The Daily Gamecock

Review: 'Final Fantasy Explorers' a simple, fun installment

<p>Courtesy of Square Enix</p>
Courtesy of Square Enix

"Final Fantasy Explorers" deviates from the traditional Final Fantasy formula. There are no memorable characters, there is no world-ending plot device at play and there’s hardly a main character. Instead, the game emboldens itself with a cooperative and customizable monster-killing experience.

The plot of "Explorers," which was released Jan. 26 in the U.S., can be summed up in four words: Kill all the things. Your character is an explorer on an unexplored island, charged with the task of committing monster genocide in order to best allow the local community to strip-mine crystals from the land. It’s a light narrative, but it serves to justify the gameplay.

The game starts off slow, feeling like a generic action RPG. But as the player unlocks additional features, armors, skills and classes, the true scope of the game is eventually revealed. The game offers near endless customization, allowing each player to remain distinctly different from their friends as they murder countless goblins, dragons and deities. There is a total of 21 classes to choose from (20 of which offer unique skills) and each class features its own unique mix of skills and equipment choices — creating a variety of playstyles to choose from.

There are three main avenues of customization in "Explorers": equipment, class and skills. Like other monster-hunting games, the player is forced to hunt and gather various items in order to construct new gear. This gear serves as the principle means for powering up the player’s character, with several hundred various pieces of equipment to choose from based on class and playstyle.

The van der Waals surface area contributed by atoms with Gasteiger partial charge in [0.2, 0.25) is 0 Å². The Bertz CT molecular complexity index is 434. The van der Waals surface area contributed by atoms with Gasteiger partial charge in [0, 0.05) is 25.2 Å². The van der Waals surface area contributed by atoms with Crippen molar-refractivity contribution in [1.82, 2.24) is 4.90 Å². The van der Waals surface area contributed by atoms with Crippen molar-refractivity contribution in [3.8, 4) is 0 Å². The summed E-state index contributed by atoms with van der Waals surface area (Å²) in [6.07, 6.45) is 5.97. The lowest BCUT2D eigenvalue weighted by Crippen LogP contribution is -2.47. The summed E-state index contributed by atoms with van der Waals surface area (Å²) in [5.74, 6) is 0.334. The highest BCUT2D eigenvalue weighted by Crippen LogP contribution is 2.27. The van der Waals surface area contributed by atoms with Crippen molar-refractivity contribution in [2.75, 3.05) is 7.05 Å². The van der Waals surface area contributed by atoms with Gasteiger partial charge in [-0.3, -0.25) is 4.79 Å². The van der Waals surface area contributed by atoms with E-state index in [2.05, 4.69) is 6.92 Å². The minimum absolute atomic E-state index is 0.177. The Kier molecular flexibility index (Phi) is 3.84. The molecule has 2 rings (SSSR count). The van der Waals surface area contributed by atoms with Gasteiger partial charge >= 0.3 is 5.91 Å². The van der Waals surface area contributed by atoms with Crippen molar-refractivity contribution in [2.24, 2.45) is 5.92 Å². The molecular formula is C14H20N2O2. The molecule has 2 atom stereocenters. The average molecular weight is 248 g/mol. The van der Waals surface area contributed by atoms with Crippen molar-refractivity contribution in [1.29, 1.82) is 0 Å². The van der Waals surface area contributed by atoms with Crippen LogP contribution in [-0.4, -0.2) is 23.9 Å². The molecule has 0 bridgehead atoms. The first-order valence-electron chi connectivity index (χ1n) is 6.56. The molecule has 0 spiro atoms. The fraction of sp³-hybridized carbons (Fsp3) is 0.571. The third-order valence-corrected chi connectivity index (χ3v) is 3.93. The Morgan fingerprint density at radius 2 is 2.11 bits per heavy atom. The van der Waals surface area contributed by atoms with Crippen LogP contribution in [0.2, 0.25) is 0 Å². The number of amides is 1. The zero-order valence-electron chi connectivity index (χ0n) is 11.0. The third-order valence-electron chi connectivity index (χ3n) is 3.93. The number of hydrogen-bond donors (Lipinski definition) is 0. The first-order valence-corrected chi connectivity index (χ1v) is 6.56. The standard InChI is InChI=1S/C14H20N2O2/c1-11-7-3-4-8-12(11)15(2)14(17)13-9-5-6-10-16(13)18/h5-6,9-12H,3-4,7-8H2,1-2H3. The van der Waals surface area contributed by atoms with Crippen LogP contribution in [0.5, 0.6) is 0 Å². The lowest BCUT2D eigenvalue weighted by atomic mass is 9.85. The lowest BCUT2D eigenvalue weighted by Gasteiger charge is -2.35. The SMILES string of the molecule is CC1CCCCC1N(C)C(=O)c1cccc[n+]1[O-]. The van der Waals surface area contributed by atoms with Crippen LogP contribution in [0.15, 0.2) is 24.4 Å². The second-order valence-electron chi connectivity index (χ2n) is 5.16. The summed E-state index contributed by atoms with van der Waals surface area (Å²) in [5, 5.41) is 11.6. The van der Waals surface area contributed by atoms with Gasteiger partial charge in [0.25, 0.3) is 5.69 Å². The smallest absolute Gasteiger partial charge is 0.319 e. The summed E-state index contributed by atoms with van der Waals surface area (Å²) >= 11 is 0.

Likewise, the player is given eight button mappings to place a small handful of the skills allotted to each of the 20 classes. But the player can also choose to mix and match the skills from the game’s variety of classes, creating hundreds if not thousands of possible class and skill combinations. "Explorers" then then takes this one step further, allowing each skill to be mutated with custom characteristics up to 16 times. Even if you managed to come across another player with the exact same skill loadout as you, the skills would still act differently — a testament to "Explorers'" individuality-first mindset.

Although "Explorers'" customization is top-notch, the gameplay itself can be repetitive. You’ll often find yourself repeating a mission several times for a specific material or you may find some boss-level fights difficult — especially as you approach the most difficult quests. The game expects you to die frequently against harder opponents with generous time allotments and a minimal death penalty, but it also allows you to ease your burden with various monster companions for the times you’re unable to find any friends to play with.

For those who are looking for a narrative experience similar to other "Final Fantasy" games, you’ll probably want to skip this title. But this is the perfect title for the player looking for a "Monster Hunter"-lite experience with a "Final Fantasy" skin and little commitment. The game isn’t the best game in the franchise, but it serves as a unique take on a 29-year-old formula. "Final Fantasy Explorers" "Final Fantasy Explorers" deserves a solid B- for its addictive fun.